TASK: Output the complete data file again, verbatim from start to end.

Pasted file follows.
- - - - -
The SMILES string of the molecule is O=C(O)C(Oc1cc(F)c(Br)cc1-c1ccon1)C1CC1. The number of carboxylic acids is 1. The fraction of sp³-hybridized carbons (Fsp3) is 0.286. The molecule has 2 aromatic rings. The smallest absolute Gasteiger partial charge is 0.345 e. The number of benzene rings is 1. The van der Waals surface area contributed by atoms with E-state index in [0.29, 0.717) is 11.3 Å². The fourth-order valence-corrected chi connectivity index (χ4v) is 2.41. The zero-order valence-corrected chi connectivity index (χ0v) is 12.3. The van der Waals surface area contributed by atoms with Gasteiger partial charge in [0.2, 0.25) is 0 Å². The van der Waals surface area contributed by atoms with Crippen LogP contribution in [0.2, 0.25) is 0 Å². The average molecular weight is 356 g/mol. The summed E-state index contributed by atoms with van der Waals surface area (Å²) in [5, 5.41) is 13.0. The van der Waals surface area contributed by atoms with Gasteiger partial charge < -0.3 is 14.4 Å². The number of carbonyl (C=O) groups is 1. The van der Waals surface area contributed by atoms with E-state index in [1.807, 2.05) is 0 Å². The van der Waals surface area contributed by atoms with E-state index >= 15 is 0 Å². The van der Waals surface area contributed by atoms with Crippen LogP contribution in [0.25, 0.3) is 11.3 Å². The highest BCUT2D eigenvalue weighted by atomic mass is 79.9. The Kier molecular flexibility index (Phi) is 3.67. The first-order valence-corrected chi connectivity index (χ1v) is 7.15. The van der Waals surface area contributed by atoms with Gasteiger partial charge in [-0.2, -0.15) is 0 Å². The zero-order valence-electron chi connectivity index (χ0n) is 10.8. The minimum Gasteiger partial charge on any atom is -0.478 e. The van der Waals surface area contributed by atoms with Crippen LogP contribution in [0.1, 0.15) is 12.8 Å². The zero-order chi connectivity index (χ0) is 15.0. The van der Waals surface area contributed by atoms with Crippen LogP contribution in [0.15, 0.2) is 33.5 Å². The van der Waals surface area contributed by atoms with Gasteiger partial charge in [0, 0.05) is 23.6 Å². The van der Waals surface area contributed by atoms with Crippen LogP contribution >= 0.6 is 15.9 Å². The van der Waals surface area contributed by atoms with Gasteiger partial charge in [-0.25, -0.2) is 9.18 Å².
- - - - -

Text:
The SMILES string of the molecule is O=C(O)C(Oc1cc(F)c(Br)cc1-c1ccon1)C1CC1. The number of carboxylic acids is 1. The fraction of sp³-hybridized carbons (Fsp3) is 0.286. The molecule has 2 aromatic rings. The smallest absolute Gasteiger partial charge is 0.345 e. The number of benzene rings is 1. The van der Waals surface area contributed by atoms with E-state index in [0.29, 0.717) is 11.3 Å². The fourth-order valence-corrected chi connectivity index (χ4v) is 2.41. The zero-order valence-corrected chi connectivity index (χ0v) is 12.3. The van der Waals surface area contributed by atoms with Gasteiger partial charge in [0.2, 0.25) is 0 Å². The van der Waals surface area contributed by atoms with Crippen LogP contribution in [0.2, 0.25) is 0 Å². The average molecular weight is 356 g/mol. The summed E-state index contributed by atoms with van der Waals surface area (Å²) in [5, 5.41) is 13.0. The van der Waals surface area contributed by atoms with Gasteiger partial charge < -0.3 is 14.4 Å². The number of carbonyl (C=O) groups is 1. The van der Waals surface area contributed by atoms with E-state index in [1.807, 2.05) is 0 Å². The van der Waals surface area contributed by atoms with E-state index >= 15 is 0 Å². The van der Waals surface area contributed by atoms with Crippen LogP contribution in [0.25, 0.3) is 11.3 Å². The highest BCUT2D eigenvalue weighted by atomic mass is 79.9. The Kier molecular flexibility index (Phi) is 3.67. The first-order valence-corrected chi connectivity index (χ1v) is 7.15. The van der Waals surface area contributed by atoms with Gasteiger partial charge in [-0.2, -0.15) is 0 Å². The zero-order valence-electron chi connectivity index (χ0n) is 10.8. The minimum Gasteiger partial charge on any atom is -0.478 e. The van der Waals surface area contributed by atoms with Crippen LogP contribution in [0.1, 0.15) is 12.8 Å². The zero-order chi connectivity index (χ0) is 15.0. The van der Waals surface area contributed by atoms with Crippen LogP contribution in [0.15, 0.2) is 33.5 Å². The van der Waals surface area contributed by atoms with Gasteiger partial charge in [0, 0.05) is 23.6 Å². The van der Waals surface area contributed by atoms with Crippen LogP contribution >= 0.6 is 15.9 Å². The van der Waals surface area contributed by atoms with Gasteiger partial charge in [-0.25, -0.2) is 9.18 Å².